The Greensboro Housing and Neighborhood Development Department has officially acquired its new home, far from the confines of city hall.

On Tuesday, Feb. 21, the Greensboro City Council unanimously approved the purchase of the former Glenwood United Methodist Church property at 1417 Glenwood Ave.

The old Glenwood Methodist Church was purchased from Christ United Methodist Church, which had merged with Glenwood. The price the city paid for the old church, which was valued at $1.4 million, was $30,000, with the condition that the city donate four lots to Habitat for Humanity to build homes for people earning less than 80 percent of the area median income.

The city also plans to develop three lots that are part of the Glenwood property for housing.

Now that the city owns the property, the Department of Housing and Neighborhood Development plans to renovate the old church building for office and public use space.

Renovation design services will be provided by STITCH Design Shop, with an emphasis on incorporating neighborhood input into the design process.

Along with being the new headquarters for the Housing and Neighborhood Development Department, the site will serve as a pilot project for the development of other “neighborhood hubs” designed to provide programs and services directly to the public.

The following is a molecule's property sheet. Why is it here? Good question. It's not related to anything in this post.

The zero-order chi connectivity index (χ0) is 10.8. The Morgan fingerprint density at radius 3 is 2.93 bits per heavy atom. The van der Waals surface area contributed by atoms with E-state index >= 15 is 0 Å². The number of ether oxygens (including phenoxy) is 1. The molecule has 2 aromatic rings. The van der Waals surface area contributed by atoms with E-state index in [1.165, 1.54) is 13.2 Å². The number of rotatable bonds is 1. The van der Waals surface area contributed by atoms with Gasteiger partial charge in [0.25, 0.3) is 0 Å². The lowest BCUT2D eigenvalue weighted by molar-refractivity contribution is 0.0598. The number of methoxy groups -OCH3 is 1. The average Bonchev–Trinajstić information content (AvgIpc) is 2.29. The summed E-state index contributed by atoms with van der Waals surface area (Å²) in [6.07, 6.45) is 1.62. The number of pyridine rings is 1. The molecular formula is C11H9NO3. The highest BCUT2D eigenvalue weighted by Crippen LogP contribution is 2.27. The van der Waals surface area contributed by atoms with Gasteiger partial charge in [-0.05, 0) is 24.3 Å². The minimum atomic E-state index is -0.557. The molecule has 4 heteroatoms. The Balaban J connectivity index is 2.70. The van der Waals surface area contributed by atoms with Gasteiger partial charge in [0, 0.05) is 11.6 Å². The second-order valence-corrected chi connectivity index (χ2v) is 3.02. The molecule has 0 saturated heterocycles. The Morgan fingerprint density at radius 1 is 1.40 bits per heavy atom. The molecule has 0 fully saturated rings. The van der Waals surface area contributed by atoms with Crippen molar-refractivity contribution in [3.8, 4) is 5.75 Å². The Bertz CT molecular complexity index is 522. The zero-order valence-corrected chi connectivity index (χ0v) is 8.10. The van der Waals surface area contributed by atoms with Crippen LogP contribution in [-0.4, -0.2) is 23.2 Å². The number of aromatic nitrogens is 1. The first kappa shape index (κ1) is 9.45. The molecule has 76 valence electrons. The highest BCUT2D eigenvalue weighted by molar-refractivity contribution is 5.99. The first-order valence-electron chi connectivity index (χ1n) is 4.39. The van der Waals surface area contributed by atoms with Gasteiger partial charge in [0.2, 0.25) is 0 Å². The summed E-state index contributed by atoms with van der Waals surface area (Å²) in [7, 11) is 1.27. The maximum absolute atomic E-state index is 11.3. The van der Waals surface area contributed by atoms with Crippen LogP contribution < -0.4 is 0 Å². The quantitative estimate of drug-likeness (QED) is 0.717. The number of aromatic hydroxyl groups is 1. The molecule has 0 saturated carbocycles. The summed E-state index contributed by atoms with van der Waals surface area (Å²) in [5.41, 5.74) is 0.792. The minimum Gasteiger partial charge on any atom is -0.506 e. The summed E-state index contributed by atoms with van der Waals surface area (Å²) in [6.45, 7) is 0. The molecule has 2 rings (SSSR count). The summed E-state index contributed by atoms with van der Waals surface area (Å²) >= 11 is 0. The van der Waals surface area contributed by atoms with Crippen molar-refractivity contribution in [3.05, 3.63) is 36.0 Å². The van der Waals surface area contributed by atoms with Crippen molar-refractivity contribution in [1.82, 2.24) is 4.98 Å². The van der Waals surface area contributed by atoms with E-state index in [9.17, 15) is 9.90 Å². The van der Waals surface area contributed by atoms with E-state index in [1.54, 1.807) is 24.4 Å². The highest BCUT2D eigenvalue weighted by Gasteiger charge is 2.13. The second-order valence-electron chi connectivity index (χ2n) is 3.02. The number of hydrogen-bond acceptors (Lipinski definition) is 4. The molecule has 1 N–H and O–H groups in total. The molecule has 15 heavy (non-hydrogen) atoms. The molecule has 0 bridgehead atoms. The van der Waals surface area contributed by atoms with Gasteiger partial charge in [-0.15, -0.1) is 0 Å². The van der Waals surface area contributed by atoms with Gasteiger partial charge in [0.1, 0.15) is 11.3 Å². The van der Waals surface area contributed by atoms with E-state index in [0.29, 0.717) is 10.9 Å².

Moving the Housing and Neighborhood Development Department out of the confusing warren of offices at city hall and into a separate office with its own parking lot will certainly make the department more accessible to the people it serves.

In the press release, Christ United Methodist Church Senior Pastor Morris Brown said, “Christ United Methodist has a long history with Glenwood and surrounding communities and is thankful they can continue that service through the production of affordable homes as part of this transaction.”

Housing and Neighborhood Development Department Director Michelle Kennedy said, “This plan has been a long time in the making and the HND staff are excited to make the move. This first neighborhood hub will show what happens when City government works hand-in-hand on a daily basis with communities.”